When directors and company secretaries sign documents on behalf of a company, they must hold the proper authority and also the capacity to do so pursuant to section 127(1) of the Corporations Act 2001 (Cth) (Act). In the event that the formal execution provisions in section 127(1) are not strictly followed, there is a risk that the court may find the documents were not binding on the company purporting to sign them and ultimately unenforceable against that company.

Execution of Documents under the Corporations Act

Under section 127(1) of the Act, a company may execute a document with or without a common seal. If a company elects to execute a document without a common seal, that document must be signed by either:[1]

  • two directors of the company;
  • a director and a company secretary; or
  • for a proprietary company that has a sole director who is also the sole company secretary, that director.

Consequently, signing pursuant to section 127 will allow reliance on the statutory assumptions under section 129 of the Act.

Sole Director Issue

While the ASIC register allows the registration of single director proprietary companies (i.e. sole director appointment and no company secretary appointment), the Act does not permit for the signing and execution of documents by that sole director on behalf of such company to bind the company where that sole director has not also been appointed as the sole secretary. This means that single director proprietary companies cannot rely on section 127 of the Act to properly execute a document and consequently, cannot rely on the relevant statutory assumptions under section 129 as to signing and enforceability.

However, the Act does provide clarity surrounding the execution of documents for a sole director who is also appointed as the sole secretary pursuant to section 127(1)(c). Accordingly, it is essential for the sole director of a proprietary company to ensure that they are also properly appointed as the company’s sole secretary prior to signing any documents to be relied on, in order to properly bind the company to that document. This ensures that the signing provisions under section 127(1)(c) of the Act are strictly adhered to and the company and other parties to that document may rely on the section 129 assumptions.

Improper Execution of Documents: A case study

In the case of Knight Frank Australia Pty Ltd v Paley Properties Pty Ltd,[2] a sale of land contract for $1.5 million was signed by the first director of De Chellis Homes Pty Ltd, and counter-signed by Paley Properties Pty Ltd. The first director struck out the words ‘Sole director/ Sole secretary’, indicating that the company had 2 or more directors. The second director did not sign the contract. The overarching issue was whether the contract was binding despite the absence of the second director’s signature. The court held that without the second director’s signature, the contract was not properly executed under section 127(1) of the Act.[3] Hence, the contract was unenforceable and the purchaser was not bound by its terms.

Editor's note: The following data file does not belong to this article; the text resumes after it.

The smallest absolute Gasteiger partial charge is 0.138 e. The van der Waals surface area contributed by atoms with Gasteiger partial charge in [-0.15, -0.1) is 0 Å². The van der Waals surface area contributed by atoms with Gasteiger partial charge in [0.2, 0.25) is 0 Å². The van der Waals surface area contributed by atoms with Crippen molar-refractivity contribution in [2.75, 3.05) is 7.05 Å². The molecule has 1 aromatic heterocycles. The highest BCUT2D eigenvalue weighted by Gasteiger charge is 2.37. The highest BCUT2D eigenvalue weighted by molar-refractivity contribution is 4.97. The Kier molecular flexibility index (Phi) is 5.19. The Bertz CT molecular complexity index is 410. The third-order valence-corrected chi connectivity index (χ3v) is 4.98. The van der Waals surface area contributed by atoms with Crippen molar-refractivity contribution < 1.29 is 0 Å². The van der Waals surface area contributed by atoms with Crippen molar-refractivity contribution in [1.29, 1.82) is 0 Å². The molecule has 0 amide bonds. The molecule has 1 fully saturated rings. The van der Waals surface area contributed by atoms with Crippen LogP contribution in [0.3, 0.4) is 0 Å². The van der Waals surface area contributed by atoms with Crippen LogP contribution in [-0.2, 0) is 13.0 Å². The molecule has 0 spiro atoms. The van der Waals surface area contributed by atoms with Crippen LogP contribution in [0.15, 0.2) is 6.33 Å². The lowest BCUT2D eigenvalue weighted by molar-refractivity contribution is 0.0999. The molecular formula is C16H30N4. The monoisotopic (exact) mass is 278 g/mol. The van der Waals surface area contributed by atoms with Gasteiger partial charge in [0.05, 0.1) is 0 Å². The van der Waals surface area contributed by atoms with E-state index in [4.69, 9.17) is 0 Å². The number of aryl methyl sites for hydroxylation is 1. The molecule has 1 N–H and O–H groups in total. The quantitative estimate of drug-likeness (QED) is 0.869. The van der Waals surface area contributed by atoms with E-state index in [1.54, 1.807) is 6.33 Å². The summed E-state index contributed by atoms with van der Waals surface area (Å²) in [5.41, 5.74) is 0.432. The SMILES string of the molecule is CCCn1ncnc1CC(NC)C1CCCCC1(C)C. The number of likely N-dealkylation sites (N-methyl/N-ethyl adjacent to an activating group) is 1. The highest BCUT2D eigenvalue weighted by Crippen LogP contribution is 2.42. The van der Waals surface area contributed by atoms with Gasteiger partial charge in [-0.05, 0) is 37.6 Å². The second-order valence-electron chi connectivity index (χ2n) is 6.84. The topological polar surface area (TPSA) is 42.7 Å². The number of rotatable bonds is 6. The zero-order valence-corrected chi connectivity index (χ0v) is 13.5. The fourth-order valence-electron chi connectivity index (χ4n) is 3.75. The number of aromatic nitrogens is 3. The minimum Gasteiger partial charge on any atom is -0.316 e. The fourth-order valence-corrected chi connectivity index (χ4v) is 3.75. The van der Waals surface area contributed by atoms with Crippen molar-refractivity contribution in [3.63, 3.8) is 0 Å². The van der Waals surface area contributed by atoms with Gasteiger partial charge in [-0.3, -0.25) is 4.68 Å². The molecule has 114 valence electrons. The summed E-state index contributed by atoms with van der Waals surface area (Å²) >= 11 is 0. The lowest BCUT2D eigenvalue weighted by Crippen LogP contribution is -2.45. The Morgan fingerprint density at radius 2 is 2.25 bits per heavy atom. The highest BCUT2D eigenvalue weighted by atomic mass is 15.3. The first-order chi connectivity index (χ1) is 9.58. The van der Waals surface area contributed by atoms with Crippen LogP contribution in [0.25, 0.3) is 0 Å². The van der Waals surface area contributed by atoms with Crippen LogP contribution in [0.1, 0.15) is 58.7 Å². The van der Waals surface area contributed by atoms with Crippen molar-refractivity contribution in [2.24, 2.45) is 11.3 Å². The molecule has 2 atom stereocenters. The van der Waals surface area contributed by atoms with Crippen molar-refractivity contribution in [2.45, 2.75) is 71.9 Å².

The outcome of this case serves as a reminder to directors, company secretaries and sole directors / sole secretaries that in order to validly sign a document on behalf of a company, they must sign in accordance with the formal provisions set out in section 127(1) of the Act to ensure that the company is properly bound and ultimately that the document is binding and enforceable on that company.

Importance of Proper Execution

Properly appointing officers when signing and executing documents under section 127(1) of the Act is essential for three main reasons:

  1. Enforceability: Appointing the proper officers and signing in accordance with the formal provisions in section 127(1), binds both parties to the document. If the document is not executed properly, it may not be enforceable (as seen in Knight Frank v Paley Properties). Following the proper signing provisions ensures that the document is binding and reduces delays in enforcement.
  2. Relying on section 129: Executing documents under the section 127(1) allows parties to rely on the statutory assumptions in section 129 of the Act. These include the assumptions that the directors and company secretaries have been duly appointed and have authority to exercise their powers,[4] and that documents have been duly executed without a seal.[5]
  3. Executing as Deed: If a document is signed accordingly with section 127(1) of the Act, a company may execute a document as a deed, assuming that document is expressed to be executed as a deed under section 127(3).

Summary

  • Only 2 directors, a director and a company secretary or a sole director and sole company secretary can validly execute a document on behalf of a company pursuant to section 127(1) of the Act;
  • For single director proprietary companies, you must ensure that the sole director is also properly appointed as the company’s sole secretary prior to signing any documents. This allows parties to rely on section 127(1)(c) and ultimately the assumptions pursuant to section 129 of the Act.
  • Proper execution of documents under section 127(1) allows parties to be bound by the document and provides for reliance on the statutory assumptions pursuant to section 129 of the Act.